Announcing winners of 2019 Driehaus Form-Based Codes Award

The Buffalo Green Code is enabling contextual residential development (left) and adaptive reuse (upper right). The code features attractive illustrations depicting plausible buildout for each zone (lower right).

Today, the Form-Based Codes Institute (FBCI) at Smart Growth America honors three communities for the development, adoption, and implementation of the most exemplary form-based codes in the country. The Driehaus Form-Based Codes Award is awarded by FBCI with the generous support of the Richard H. Driehaus Charitable Lead Trust.

The Form-Based Codes Institute (FBCI) at Smart Growth America is pleased to announce the winners of the 11th annual Richard H. Driehaus Form-Based Code Award: The Buffalo Green Code of Buffalo, New York and the Lafayette Downtown Code of Lafayette, Louisiana. This year’s honorable mention is the Canton Village Districts Code of Canton, Connecticut.

These three local zoning codes—from very different communities—show that form-based codes are being adopted to retain the unique character that residents cherish and encourage predictable, walkable development that supports all of life’s daily needs. The winners represent the versatility common to form-based codes—a downtown, suburban commercial corridor, and entire city—all with the intent to create special places where people live, work, play, and visit. In every region, at every scale, communities are turning to form-based codes to ensure that anybody, no matter who they are or where they live, can enjoy great places.

“Identifying, encouraging, and celebrating a sense of place has been a guiding force of my philanthropy for nearly three decades. By going back to a time-honored notion of coding to make a community livable by integrating form and purpose, these winners have both beautified and enlivened their cities,” said Richard H. Driehaus.

Zoning codes are the driving force behind what gets built and where—they are the regulatory framework for how our communities look, feel, and grow. In recent years, many cities across the country are coming to terms with antiquated zoning codes that impose auto-centric, use-based requirements that degrade community fabric, encourage sprawl, separate people from the services they need and want, limit housing options, and segregate people based on income, race, or ethnicity.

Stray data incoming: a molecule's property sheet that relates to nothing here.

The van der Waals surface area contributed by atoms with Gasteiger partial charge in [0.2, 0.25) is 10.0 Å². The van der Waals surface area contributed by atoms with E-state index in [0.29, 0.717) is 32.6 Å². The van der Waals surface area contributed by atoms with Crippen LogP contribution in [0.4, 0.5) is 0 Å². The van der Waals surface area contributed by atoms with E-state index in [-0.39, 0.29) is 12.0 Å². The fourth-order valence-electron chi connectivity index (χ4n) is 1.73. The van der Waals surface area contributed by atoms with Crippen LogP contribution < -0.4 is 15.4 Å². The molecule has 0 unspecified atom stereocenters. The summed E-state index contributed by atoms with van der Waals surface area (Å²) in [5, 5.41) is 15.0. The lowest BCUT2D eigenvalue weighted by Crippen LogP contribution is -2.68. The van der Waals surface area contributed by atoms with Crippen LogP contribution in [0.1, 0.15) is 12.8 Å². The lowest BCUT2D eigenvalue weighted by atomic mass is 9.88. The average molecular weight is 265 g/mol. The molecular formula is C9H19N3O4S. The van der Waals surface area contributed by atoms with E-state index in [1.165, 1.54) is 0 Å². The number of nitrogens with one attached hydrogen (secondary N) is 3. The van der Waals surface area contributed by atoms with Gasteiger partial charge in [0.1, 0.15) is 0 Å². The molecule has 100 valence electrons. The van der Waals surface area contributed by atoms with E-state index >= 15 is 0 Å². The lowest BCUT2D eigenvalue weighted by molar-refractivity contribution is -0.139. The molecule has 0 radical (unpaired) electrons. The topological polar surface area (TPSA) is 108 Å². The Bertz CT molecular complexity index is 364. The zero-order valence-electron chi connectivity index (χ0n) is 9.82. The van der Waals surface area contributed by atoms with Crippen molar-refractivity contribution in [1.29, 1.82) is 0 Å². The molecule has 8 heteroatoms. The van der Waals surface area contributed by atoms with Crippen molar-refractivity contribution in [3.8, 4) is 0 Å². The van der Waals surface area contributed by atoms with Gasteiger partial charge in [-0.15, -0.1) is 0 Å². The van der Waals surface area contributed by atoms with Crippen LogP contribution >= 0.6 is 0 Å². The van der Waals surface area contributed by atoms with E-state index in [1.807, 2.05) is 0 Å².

Form-based codes can be a better way for cities to mitigate sprawl and incorporate smart growth practices to foster mixed-use, walkable development that preserves local character, while accommodating new investment.

Marta Goldsmith, Executive Director of the Form-Based Codes Institute commented, “Each year, the pool of applicants gets better, as more localities learn what constitutes a good form-based code and how to apply the FBCI Standards of Practice to fulfill the vision for their community. It’s great to see so much progress in the field and the increasing diversity of communities who are adopting form-based codes.”

The Richard H. Driehaus Form-Based Codes Award recognizes outstanding form-based codes that other communities can use as models. Nominated codes are critiqued by a jury of code experts and practitioners to select each year’s winners. George Proakis, chair of FBCI’s 2019 Driehaus Award Jury, announced the winners at an award ceremony during the 27th Congress for the New Urbanism last Friday night in Louisville, Kentucky.

About the winning codes